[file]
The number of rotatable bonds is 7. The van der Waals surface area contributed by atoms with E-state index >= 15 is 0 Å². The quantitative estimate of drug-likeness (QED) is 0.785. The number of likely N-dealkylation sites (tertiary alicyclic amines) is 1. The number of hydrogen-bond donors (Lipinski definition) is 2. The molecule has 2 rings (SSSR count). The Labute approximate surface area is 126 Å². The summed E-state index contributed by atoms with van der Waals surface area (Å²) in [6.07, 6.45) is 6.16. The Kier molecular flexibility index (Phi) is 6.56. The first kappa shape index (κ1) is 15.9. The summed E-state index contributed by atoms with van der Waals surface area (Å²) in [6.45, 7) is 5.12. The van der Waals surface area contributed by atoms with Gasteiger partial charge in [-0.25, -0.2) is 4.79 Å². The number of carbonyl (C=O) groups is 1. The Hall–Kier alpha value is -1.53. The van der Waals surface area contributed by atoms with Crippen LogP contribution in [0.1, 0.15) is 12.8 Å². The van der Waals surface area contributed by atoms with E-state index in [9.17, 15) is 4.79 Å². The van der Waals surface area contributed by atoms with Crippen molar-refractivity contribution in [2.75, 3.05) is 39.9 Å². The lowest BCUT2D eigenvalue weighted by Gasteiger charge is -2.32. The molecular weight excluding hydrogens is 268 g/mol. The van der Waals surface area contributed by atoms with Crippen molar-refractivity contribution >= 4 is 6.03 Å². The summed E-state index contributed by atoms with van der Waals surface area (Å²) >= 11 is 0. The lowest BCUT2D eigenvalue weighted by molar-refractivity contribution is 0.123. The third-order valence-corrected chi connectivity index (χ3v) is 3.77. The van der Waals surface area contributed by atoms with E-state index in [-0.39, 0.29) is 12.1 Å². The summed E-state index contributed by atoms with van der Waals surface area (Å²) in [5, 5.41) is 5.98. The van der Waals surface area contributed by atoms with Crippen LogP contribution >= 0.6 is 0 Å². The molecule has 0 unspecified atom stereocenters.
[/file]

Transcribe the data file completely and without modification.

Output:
The number of rotatable bonds is 7. The van der Waals surface area contributed by atoms with E-state index >= 15 is 0 Å². The quantitative estimate of drug-likeness (QED) is 0.785. The number of likely N-dealkylation sites (tertiary alicyclic amines) is 1. The number of hydrogen-bond donors (Lipinski definition) is 2. The molecule has 2 rings (SSSR count). The Labute approximate surface area is 126 Å². The summed E-state index contributed by atoms with van der Waals surface area (Å²) in [6.07, 6.45) is 6.16. The Kier molecular flexibility index (Phi) is 6.56. The first kappa shape index (κ1) is 15.9. The summed E-state index contributed by atoms with van der Waals surface area (Å²) in [6.45, 7) is 5.12. The van der Waals surface area contributed by atoms with Gasteiger partial charge in [-0.25, -0.2) is 4.79 Å². The number of carbonyl (C=O) groups is 1. The Hall–Kier alpha value is -1.53. The van der Waals surface area contributed by atoms with Crippen LogP contribution in [0.1, 0.15) is 12.8 Å². The van der Waals surface area contributed by atoms with E-state index in [9.17, 15) is 4.79 Å². The van der Waals surface area contributed by atoms with Crippen molar-refractivity contribution in [2.75, 3.05) is 39.9 Å². The lowest BCUT2D eigenvalue weighted by Gasteiger charge is -2.32. The molecular weight excluding hydrogens is 268 g/mol. The van der Waals surface area contributed by atoms with Crippen molar-refractivity contribution >= 4 is 6.03 Å². The summed E-state index contributed by atoms with van der Waals surface area (Å²) >= 11 is 0. The lowest BCUT2D eigenvalue weighted by molar-refractivity contribution is 0.123. The third-order valence-corrected chi connectivity index (χ3v) is 3.77. The van der Waals surface area contributed by atoms with E-state index in [-0.39, 0.29) is 12.1 Å². The summed E-state index contributed by atoms with van der Waals surface area (Å²) in [5, 5.41) is 5.98. The van der Waals surface area contributed by atoms with Crippen LogP contribution >= 0.6 is 0 Å². The molecule has 0 unspecified atom stereocenters.